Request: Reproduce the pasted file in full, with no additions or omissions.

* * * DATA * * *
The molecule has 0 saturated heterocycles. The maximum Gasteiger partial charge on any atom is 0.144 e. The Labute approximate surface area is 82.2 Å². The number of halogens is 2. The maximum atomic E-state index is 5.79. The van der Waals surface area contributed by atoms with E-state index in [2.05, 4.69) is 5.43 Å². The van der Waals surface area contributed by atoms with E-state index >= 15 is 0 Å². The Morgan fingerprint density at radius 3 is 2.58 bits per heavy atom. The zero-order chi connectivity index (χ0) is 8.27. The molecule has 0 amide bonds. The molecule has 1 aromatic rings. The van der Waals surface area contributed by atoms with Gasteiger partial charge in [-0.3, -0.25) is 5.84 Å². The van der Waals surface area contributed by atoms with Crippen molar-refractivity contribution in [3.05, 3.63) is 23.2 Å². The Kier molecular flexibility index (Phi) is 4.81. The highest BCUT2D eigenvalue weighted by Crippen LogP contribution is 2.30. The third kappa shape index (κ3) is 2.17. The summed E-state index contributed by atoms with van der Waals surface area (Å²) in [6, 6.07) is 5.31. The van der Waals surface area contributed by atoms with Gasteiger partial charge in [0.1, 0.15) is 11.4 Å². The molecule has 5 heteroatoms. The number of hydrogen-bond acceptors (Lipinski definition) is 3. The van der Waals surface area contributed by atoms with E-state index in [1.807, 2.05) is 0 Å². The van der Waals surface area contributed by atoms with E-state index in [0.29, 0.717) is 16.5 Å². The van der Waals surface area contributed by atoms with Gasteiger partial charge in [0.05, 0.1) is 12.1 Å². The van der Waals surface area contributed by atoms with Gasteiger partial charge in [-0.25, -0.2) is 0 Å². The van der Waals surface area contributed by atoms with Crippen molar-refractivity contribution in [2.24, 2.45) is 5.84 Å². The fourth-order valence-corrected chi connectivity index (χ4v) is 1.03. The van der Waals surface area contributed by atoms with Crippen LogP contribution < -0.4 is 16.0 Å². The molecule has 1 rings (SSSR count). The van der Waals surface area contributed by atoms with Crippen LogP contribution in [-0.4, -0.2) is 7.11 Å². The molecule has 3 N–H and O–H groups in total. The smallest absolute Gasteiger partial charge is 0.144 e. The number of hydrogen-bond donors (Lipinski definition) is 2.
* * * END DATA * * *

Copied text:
The molecule has 0 saturated heterocycles. The maximum Gasteiger partial charge on any atom is 0.144 e. The Labute approximate surface area is 82.2 Å². The number of halogens is 2. The maximum atomic E-state index is 5.79. The van der Waals surface area contributed by atoms with E-state index in [2.05, 4.69) is 5.43 Å². The van der Waals surface area contributed by atoms with E-state index >= 15 is 0 Å². The Morgan fingerprint density at radius 3 is 2.58 bits per heavy atom. The zero-order chi connectivity index (χ0) is 8.27. The molecule has 0 amide bonds. The molecule has 1 aromatic rings. The van der Waals surface area contributed by atoms with Gasteiger partial charge in [-0.3, -0.25) is 5.84 Å². The van der Waals surface area contributed by atoms with Crippen molar-refractivity contribution in [3.05, 3.63) is 23.2 Å². The Kier molecular flexibility index (Phi) is 4.81. The highest BCUT2D eigenvalue weighted by Crippen LogP contribution is 2.30. The third kappa shape index (κ3) is 2.17. The summed E-state index contributed by atoms with van der Waals surface area (Å²) in [6, 6.07) is 5.31. The van der Waals surface area contributed by atoms with Gasteiger partial charge in [0.1, 0.15) is 11.4 Å². The molecule has 5 heteroatoms. The number of hydrogen-bond acceptors (Lipinski definition) is 3. The van der Waals surface area contributed by atoms with E-state index in [1.807, 2.05) is 0 Å². The van der Waals surface area contributed by atoms with E-state index in [0.29, 0.717) is 16.5 Å². The van der Waals surface area contributed by atoms with Gasteiger partial charge in [0.05, 0.1) is 12.1 Å². The van der Waals surface area contributed by atoms with Gasteiger partial charge in [-0.25, -0.2) is 0 Å². The van der Waals surface area contributed by atoms with Crippen molar-refractivity contribution in [2.24, 2.45) is 5.84 Å². The fourth-order valence-corrected chi connectivity index (χ4v) is 1.03. The van der Waals surface area contributed by atoms with Crippen LogP contribution < -0.4 is 16.0 Å². The molecule has 1 rings (SSSR count). The van der Waals surface area contributed by atoms with Crippen LogP contribution in [-0.4, -0.2) is 7.11 Å². The molecule has 3 N–H and O–H groups in total. The smallest absolute Gasteiger partial charge is 0.144 e. The number of hydrogen-bond donors (Lipinski definition) is 2.